to 5 works, but setting it to 4 degrades the model, we would recommend the default to be 6 to be "on the safe side".

**Clients per round.** Note that significantly increasing the number of clients per round can enable a smaller value for `quantization_bits`

to work well, because the randomized inaccuracy introduced by quantization may be evened out by averaging over more client updates.

### Secure Aggregation

By Secure Aggregation (SecAgg) we refer to a cryptographic protocol wherein client updates are encrypted in such a way that the server can only decrypt their sum. If the number of clients that report back is insufficient, the server will learn nothing at all -- and in no case will the server be able to inspect individual updates. This is realized using the `tff.federated_secure_sum_bitwidth`

operator.

The model updates are floating point values, but SecAgg operates on integers. Therefore we need to clip any large values to some bound before discretization to an integer type. The clipping bound can be either a constant or determined adaptively (the recommended default). The integers are then securely summed, and the sum is mapped back to the floating point domain.

To compute a mean with weighted values summed using SecAgg with `MY_SECAGG_BOUND`

as the clipping bound, pass `SecureSumFactory`

to `MeanFactory`

as:

```
secure_mean = tff.aggregators.MeanFactory(
tff.aggregators.SecureSumFactory(MY_SECAGG_BOUND))
```

To do the same while determining bounds adaptively:

```
secagg_bound = tff.aggregators.PrivateQuantileEstimationProcess.no_noise(
initial_estimate=50.0,
target_quantile=0.95,
learning_rate=1.0,
multiplier=2.0)
secure_mean = tff.aggregators.MeanFactory(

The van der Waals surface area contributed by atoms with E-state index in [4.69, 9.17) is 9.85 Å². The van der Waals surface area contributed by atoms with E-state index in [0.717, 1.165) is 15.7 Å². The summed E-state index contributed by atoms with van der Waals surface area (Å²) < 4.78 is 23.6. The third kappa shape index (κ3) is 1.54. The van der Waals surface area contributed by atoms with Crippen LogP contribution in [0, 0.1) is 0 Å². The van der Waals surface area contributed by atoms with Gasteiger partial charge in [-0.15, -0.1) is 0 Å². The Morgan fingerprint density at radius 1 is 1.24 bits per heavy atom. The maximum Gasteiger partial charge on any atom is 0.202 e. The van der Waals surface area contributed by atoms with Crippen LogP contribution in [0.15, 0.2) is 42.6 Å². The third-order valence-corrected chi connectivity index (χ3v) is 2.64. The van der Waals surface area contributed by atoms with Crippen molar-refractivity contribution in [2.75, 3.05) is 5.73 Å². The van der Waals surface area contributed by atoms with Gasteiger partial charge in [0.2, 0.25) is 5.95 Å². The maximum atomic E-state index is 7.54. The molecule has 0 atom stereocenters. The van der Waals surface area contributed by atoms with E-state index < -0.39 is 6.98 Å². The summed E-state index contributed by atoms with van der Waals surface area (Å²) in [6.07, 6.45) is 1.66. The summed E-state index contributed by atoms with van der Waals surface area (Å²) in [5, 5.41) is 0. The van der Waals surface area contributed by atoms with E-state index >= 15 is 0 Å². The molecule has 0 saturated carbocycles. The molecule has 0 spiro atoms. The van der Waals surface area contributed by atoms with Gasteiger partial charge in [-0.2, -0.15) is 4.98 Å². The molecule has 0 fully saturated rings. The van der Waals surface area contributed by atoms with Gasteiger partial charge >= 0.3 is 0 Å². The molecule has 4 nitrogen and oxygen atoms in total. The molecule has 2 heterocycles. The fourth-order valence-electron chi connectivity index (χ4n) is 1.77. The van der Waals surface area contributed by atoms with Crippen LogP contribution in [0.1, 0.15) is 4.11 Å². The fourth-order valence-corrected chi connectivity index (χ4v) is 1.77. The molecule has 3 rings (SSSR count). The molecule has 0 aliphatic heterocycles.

tff.aggregators.SecureSumFactory(secagg_bound))
# Equivalent to:
# secure_mean = tff.learning.secure_aggregator(zeroing=Fasle, clipping=False)
```

#### Tuning suggestions

The adaptive parameters have been chosen so that the bounds are tight (we won't lose much precision in discretization) but clipping happens rarely.

If tuning the parameters, keep in mind that the SecAgg protocol is summing the weighted model updates, after weighting in the mean. The weights are typically the number of data points processed locally, hence between different tasks, the right bound might depend on this quantity.

We do not recommend using the `increment`

keyword argument when creating adaptive `secagg_bound`

, as this could result in a large relative precision loss, in the case the actual estimate ends up being small.

The above code snippet will use SecAgg only the weighted values. If SecAgg should be also used for the sum of weights, we recommend the bounds to be set as constants, as in a common training setup, the largest possible weight will be known in advance:

```
secure_mean = tff.aggregators.MeanFactory(
value_sum_factory=tff.aggregators.SecureSumFactory(secagg_bound),
weight_sum_factory=tff.aggregators.SecureSumFactory(
upper_bound_threshold=MAX_WEIGHT, lower_bound_threshold=0.0))
```

## Composing techniques

Individual techniques for extending a mean introduced above can be combined together.

We recommend the order in which these techniques are applied at clients to be

- Zeroing
- Clipping
- Other techniques

The aggregators in `tff.aggregators`

module are composed by wrapping "inner aggregators" (whose pre-aggregation effects happen last and post-aggregation effects happen first) inside "outer aggregators". For example, to perform zeroing, clipping, and compression (in that order), one would write:

```
# Compression is innermost because its pre-aggregation effects are last.
compressed_mean = tff.aggregators.MeanFactory(
tff.aggregators.EncodedSumFactory.quantize_above_threshold(
quantization_bits=8, threshold=20000))
# Compressed mean is inner aggregator to clipping...
clipped_compressed_mean = tff.aggregators.clipping_factory(
clipping_norm=MY_CLIPPING_CONSTANT,
inner_agg_factory=compressed_mean)
# ...which is inner aggregator to zeroing, since zeroing happens first.
final_aggregator = tff.aggregators.zeroing_factory(
zeroing_norm=MY_ZEROING_CONSTANT,
inner_agg_factory=clipped_compressed_mean)
```

Note that this structure matches the default aggregators for learning algorithms.

Other compositions are possible, too. We extend this document when we are confident that we can provide default configuration which works in multiple different applications. For implementing new ideas, see Implementing custom aggregators tutorial.